“So you don’t have to anticipate all the relationships the program will encounter,” he added. “It turns into something like making beer or making bread.”

Another distinction: deep learning is more advanced than machine learning. For example, in the context of facial recognition software, a program would contain information about how to identify a nose, eyes, bone structure, etc. A facial recognition program outfitted with deep learning capabilities would be able to learn the facial features itself.

The difference between a normal program and one equipped with deep learning is profound; traditional programming methods allow for the slightest change in malicious code to fool a program. Deep Instinct CTO Eli David explained, “It’s as if I show you the picture of a cat, then I modify a few pixels, and you can’t recognize it’s a cat.”

Deep learning allows a program to have a much more comprehensive understanding of what makes malicious software what it is, so a few metaphorical “pixels” won’t make all the difference.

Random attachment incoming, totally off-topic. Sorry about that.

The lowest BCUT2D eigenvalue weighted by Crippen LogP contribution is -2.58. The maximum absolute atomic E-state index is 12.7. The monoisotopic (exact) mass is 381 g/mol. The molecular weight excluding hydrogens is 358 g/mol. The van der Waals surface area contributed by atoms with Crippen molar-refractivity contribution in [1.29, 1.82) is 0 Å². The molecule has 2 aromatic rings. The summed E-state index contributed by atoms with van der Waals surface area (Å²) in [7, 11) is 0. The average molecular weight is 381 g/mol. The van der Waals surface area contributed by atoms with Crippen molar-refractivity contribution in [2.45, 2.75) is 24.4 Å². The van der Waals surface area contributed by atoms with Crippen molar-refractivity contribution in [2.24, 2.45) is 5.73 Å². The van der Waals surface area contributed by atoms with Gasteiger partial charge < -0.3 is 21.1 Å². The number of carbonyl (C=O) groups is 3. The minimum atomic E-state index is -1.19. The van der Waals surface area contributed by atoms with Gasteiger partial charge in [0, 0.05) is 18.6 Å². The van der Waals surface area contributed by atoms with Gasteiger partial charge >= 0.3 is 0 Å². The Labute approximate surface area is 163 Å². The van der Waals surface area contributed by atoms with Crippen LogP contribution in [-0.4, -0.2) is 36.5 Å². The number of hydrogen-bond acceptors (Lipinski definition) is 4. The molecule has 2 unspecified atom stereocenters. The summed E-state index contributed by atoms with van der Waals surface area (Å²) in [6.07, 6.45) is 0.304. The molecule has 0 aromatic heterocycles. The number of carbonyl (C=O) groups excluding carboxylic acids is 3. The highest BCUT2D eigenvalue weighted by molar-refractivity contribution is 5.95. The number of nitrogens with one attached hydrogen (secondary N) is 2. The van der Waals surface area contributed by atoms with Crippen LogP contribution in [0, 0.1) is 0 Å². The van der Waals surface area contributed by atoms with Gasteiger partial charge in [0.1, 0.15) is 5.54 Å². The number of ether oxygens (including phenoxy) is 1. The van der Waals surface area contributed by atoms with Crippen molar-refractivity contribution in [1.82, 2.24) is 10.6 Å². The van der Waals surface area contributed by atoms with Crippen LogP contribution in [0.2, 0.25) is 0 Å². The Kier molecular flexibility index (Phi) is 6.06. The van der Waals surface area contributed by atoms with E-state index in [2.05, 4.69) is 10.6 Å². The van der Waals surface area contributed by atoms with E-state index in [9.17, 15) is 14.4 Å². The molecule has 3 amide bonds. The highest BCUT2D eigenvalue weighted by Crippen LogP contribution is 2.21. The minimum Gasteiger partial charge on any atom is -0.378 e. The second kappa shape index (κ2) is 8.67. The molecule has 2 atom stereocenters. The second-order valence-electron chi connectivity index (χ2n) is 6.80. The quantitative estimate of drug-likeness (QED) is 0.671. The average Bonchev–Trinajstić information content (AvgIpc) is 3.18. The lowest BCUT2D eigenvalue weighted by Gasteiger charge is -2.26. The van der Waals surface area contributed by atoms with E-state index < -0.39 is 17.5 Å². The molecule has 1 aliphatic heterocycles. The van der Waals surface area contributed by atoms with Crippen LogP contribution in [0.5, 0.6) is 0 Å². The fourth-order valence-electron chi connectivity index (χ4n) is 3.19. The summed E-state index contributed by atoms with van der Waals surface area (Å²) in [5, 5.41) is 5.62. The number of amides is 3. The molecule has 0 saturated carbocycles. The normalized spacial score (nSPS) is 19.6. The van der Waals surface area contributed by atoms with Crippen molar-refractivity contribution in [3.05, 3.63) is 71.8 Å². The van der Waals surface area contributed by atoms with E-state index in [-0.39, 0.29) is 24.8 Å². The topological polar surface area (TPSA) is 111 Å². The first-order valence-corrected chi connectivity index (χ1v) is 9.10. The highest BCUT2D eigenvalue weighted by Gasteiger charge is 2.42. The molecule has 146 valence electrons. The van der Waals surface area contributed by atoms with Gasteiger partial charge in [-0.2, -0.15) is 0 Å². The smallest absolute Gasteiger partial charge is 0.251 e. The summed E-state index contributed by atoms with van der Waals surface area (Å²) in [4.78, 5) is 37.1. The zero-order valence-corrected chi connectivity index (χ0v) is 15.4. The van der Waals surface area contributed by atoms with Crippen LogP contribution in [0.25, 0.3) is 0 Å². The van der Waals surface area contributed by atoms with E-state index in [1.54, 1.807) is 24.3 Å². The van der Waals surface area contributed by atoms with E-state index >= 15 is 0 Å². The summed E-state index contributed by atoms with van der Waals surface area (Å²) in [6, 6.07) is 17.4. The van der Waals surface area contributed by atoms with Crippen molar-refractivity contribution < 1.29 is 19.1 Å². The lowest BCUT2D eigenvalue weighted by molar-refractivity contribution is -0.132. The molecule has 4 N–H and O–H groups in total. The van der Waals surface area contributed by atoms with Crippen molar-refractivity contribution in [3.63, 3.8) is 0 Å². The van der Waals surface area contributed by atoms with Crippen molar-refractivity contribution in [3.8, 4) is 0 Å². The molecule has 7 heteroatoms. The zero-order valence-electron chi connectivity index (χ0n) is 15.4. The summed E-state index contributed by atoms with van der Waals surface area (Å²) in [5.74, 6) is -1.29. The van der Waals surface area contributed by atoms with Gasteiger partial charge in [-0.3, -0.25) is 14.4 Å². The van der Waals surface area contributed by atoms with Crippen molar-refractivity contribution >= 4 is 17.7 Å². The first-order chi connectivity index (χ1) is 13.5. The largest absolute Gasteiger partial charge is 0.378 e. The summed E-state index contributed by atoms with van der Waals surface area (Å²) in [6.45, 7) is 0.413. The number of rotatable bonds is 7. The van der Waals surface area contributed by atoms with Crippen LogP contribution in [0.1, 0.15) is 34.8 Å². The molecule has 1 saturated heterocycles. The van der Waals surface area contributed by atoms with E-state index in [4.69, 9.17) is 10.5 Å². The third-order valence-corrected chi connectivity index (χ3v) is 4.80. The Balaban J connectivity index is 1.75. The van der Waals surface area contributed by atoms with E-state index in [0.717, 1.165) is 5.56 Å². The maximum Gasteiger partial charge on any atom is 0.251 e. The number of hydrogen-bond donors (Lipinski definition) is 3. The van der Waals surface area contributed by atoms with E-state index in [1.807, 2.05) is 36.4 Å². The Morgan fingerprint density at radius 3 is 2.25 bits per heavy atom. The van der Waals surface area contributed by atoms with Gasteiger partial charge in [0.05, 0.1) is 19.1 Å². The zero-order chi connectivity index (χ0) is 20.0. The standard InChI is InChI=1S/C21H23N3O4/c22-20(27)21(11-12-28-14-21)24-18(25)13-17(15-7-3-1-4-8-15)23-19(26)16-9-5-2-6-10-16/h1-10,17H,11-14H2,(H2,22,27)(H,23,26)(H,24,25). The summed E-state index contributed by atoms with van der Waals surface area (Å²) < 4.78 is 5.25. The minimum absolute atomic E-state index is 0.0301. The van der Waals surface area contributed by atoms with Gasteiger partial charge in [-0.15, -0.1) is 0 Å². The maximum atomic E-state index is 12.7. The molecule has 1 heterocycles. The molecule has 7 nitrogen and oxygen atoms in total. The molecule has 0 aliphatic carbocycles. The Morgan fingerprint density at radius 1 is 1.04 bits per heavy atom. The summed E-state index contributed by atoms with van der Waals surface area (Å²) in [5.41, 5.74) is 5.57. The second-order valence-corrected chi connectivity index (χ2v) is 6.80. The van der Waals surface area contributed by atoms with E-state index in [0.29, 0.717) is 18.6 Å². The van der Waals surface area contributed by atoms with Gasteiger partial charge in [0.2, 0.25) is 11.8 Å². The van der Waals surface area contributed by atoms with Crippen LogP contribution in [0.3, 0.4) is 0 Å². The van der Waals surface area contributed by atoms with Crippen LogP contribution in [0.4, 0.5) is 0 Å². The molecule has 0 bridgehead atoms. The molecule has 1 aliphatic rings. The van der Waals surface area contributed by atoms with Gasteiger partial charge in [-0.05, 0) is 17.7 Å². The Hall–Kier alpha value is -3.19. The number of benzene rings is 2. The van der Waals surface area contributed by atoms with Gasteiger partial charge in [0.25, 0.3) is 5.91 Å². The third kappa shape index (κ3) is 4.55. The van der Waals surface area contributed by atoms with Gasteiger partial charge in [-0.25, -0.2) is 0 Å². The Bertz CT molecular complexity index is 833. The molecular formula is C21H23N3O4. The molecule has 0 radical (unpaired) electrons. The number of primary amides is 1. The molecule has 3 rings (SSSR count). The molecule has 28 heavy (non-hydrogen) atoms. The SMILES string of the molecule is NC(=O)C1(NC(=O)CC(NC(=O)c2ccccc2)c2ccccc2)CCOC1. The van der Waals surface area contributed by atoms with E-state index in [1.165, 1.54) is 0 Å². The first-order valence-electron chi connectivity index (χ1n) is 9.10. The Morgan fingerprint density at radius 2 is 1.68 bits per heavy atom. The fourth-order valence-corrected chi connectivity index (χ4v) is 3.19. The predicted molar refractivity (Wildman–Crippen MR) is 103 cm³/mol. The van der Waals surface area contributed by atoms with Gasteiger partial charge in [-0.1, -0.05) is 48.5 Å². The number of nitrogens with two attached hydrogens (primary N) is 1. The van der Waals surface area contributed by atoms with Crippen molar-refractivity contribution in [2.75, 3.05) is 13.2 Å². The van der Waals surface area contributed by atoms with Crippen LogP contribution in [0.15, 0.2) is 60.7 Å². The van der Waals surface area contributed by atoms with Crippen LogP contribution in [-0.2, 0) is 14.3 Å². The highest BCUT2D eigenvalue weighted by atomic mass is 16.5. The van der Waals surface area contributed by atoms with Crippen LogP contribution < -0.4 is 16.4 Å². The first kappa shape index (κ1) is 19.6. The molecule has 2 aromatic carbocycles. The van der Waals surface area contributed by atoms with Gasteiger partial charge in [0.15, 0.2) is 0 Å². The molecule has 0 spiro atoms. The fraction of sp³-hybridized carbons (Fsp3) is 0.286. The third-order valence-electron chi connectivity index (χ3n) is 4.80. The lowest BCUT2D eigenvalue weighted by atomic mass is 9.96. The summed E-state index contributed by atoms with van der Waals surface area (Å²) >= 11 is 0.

“With deep learning, you can show just the tail of the cat, and it will return with high confidence that it’s a cat. It is extremely resilient to variance and modification,” explained David.

Tractica forecasts that applications that utilize deep learning will generate a $10 billion market by 2024.deep learning stuff

Deep Instinct clearly believes it, and is now wagering on cybersecurity being a fruitful subset of deep learning applications. Given 2015’s proliferation of high-profile cyberattacks and the push towards increased government surveillance, it’s not a bad bet.

For how advanced Deep Instinct’s security solution is, it remains pretty small; it takes up only 10 MB of memory, and is generally inactive so it doesn’t take up much processing power either.

“Most of the time this agent does nothing,” said David. “When it detects a new file–any type of file– it passes it through the deep learning module on the device. If the file is malware, it will remove it or quarantines it.”

Data Recovery: About it and the four phase cycle of recovery

Data recovery is a process of retrieving or getting back the data that has been removed due to various reasons. Like the ones mentioned above, in a day-to-day life. This could be from corrupted media, drives, or files.

Now, like any other process known, data recovery too is a very logical and methodical process. This essentially has four phases of steps to retrieve the data: